R v Backhouse 2010 EWCA Crim 1111

R v Backhouse and others [2010] EWCA Crim 1111


In Needham [2016] EWCA Crim 455, Treacy LJ said;

The general purposes of disqualification were expressed in R v Backhouse [2010] EWCA Crim 1111 at [21]:

"An order of disqualification has the purpose of protecting the public … disqualification is also intended to punish and deter offenders and others. A balance, however, has to be struck and the court should not disqualify for a period that is longer than necessary and should bear in mind the effects of a ban on employment or employment prospects".

Principles of the sort referred to above will continue to hold good for judges in calculating the "discretionary" element of a sentence of disqualification. As is obvious the new provisions importing an "extension period" or applying section 35B have the potential to alter the overall approach of the court where disqualification and custody are imposed.

In December 2008, I was instructed by all four defendants in this three-week trial. All defendants were found 'not guilty' of causing death by dangerous driving and the alternative dangerous driving charge, but convicted of a separate dangerous driving offence. I appeared at the Court of Appeal (Criminal Division) in the subsequent appeals against sentence. This case is a leading authority on the purposes of disqualification from driving; see Archbold 2019 at 5A-469 and 5A-477 and Wilkinson’s Road Traffic Offences at 20-26.

The facts

"On Sunday 15th October 2006 the appellants and a friend of theirs took their high powered motorcycles on a 145 mile run from Sherburn-in-Elmet to the east coast of Yorkshire and back. Each rider, with the exception of one, drove very powerful 1000cc motorcycles. Analysis from CCTV footage from sighting at points along their route demonstrated that they were travelling at such high speeds as to amount to dangerous driving. The footage revealed that at one point, they had covered a distance of just over 28 miles in about 27 minutes. This indicated an average speed of approximately 62 miles per hour.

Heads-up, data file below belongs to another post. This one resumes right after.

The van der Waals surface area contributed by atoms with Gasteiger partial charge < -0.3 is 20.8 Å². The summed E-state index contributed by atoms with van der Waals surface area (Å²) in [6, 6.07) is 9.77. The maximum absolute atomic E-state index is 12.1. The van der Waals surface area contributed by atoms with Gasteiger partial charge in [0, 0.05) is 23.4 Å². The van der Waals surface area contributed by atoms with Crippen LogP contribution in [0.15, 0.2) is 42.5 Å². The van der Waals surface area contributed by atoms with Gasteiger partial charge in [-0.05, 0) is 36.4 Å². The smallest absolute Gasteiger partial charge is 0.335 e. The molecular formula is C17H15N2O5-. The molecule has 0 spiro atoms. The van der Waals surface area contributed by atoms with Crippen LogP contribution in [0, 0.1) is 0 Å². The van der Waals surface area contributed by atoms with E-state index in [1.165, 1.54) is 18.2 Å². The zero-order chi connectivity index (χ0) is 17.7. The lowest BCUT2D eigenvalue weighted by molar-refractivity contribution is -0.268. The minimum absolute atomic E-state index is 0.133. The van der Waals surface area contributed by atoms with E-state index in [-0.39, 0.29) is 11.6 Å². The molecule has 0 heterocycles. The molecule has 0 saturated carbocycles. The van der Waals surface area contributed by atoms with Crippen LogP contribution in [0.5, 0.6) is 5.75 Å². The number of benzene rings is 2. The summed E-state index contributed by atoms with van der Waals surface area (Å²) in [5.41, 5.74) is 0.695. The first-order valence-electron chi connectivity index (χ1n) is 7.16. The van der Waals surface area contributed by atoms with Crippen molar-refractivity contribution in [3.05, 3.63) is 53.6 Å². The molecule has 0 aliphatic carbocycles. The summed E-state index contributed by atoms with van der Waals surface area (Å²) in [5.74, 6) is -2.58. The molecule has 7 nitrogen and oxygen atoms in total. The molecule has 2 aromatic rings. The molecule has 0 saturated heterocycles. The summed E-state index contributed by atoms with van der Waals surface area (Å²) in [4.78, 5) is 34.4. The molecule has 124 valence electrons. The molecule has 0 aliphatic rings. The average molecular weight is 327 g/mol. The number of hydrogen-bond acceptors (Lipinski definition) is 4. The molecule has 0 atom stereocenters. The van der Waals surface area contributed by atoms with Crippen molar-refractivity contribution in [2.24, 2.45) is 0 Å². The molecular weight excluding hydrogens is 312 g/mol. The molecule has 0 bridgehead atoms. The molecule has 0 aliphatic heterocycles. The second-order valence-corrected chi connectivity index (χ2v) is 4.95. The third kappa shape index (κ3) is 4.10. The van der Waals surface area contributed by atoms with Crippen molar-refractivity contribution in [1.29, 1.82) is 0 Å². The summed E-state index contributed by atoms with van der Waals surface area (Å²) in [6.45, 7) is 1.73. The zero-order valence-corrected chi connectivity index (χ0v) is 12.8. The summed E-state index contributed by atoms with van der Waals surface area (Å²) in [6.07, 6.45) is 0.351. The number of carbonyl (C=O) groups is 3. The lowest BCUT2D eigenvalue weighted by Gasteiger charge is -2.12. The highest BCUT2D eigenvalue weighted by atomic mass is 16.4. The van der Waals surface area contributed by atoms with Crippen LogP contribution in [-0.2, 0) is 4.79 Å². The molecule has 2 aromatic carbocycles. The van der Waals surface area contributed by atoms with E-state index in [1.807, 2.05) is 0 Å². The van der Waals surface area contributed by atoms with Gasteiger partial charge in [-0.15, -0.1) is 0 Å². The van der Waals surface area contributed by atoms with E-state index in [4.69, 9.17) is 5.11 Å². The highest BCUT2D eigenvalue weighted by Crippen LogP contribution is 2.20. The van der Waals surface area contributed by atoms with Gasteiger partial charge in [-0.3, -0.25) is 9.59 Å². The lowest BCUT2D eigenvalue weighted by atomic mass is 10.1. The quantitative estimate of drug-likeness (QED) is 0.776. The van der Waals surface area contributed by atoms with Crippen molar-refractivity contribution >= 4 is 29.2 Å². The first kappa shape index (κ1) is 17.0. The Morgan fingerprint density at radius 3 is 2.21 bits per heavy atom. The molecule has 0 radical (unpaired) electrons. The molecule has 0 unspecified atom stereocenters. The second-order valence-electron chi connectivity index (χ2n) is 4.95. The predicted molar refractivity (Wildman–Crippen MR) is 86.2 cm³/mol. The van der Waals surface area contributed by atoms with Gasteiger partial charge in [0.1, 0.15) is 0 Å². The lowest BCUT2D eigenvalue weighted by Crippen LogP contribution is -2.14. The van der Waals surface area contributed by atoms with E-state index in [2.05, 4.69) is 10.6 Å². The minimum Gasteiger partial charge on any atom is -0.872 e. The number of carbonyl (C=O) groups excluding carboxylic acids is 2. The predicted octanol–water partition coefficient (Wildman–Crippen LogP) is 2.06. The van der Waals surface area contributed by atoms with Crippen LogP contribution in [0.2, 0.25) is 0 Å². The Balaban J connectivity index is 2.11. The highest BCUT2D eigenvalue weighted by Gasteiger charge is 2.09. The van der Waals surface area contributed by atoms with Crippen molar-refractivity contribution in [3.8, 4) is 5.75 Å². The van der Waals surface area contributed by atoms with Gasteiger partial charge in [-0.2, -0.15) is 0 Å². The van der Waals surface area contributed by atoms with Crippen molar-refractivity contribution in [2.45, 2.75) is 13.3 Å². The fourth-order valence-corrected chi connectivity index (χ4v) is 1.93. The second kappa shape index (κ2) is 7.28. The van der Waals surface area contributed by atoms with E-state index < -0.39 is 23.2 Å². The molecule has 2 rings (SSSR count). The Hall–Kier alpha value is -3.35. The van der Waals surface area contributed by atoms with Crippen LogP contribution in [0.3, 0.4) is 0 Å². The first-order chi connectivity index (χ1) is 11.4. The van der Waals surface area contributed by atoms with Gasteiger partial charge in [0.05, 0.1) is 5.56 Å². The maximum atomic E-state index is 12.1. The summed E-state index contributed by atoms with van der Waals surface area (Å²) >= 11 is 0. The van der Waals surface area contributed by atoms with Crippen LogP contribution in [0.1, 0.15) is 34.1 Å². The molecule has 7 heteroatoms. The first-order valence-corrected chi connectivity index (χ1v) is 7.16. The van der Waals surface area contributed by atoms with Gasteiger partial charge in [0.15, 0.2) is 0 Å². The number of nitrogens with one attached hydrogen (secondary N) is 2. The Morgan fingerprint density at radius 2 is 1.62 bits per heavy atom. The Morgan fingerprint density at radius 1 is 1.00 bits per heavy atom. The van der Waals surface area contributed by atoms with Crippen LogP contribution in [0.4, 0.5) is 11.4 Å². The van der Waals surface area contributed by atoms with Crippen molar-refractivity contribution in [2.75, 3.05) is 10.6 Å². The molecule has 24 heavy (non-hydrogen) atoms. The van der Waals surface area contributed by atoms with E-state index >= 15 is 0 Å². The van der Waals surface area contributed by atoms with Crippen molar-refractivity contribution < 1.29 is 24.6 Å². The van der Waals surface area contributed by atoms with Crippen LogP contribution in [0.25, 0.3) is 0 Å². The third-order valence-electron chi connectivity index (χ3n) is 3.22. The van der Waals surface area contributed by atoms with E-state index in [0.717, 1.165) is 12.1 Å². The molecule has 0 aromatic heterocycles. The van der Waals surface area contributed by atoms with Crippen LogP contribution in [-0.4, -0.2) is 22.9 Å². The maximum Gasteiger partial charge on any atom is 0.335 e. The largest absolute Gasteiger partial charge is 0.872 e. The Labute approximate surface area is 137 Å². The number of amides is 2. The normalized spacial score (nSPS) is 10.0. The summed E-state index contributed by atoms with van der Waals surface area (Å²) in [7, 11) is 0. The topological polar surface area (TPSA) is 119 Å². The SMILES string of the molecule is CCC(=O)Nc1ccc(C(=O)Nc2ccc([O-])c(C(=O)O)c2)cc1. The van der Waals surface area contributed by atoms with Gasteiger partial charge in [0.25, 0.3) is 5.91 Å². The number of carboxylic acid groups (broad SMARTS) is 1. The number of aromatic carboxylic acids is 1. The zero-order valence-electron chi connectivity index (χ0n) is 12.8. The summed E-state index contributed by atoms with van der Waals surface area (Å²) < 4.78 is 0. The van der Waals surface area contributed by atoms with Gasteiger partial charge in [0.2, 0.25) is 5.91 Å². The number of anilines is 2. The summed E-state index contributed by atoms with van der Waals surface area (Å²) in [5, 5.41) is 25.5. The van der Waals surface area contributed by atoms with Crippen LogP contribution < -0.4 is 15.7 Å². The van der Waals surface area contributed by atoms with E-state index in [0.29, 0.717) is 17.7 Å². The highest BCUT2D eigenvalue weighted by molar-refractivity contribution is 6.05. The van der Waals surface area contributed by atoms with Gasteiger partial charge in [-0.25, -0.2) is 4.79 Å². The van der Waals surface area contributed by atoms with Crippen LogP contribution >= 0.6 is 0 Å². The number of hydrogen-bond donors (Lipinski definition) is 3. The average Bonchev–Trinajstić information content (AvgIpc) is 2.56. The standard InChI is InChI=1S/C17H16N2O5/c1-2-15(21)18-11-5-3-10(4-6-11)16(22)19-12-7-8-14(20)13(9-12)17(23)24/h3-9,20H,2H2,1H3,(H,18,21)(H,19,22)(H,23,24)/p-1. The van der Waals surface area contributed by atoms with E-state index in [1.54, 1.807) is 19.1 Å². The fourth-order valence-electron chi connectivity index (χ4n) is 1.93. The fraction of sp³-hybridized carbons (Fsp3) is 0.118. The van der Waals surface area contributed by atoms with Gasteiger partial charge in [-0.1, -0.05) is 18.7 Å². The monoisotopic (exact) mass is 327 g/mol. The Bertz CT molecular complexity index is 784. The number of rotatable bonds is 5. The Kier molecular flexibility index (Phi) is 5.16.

That route included a 3-mile stretch of road where the speed limit was 30 miles per hour or less. In order to maintain an average speed of around 60 miles per hour there would have been instances where the riders would have decelerated around bends or at roundabouts and then accelerated to speeds well in excess of the maximum limit in order to sustain an average speed. An experienced police officer undertook the same route in a high powered motor cycle, driving as far as possible within permitted speed limits. On two separate occasions it took him 37 minutes to complete that particular part of the journey.

Another section of their journey was calculated with reference to CCTV sightings. The group had travelled 10.12 miles in 10 minutes and 12 seconds, giving an average speed of approaching 65 miles per hour. The route took in a number of tight bends and junctions. A police motorcyclist attempted to replicate the journey. He kept at the lower speed limits but drove as fast as he could in the 60 miles per hour. He reached speeds exceeding 100 miles per hour on four occasions, but nonetheless failed to match the appellants' time. He completed the route in 11 minutes.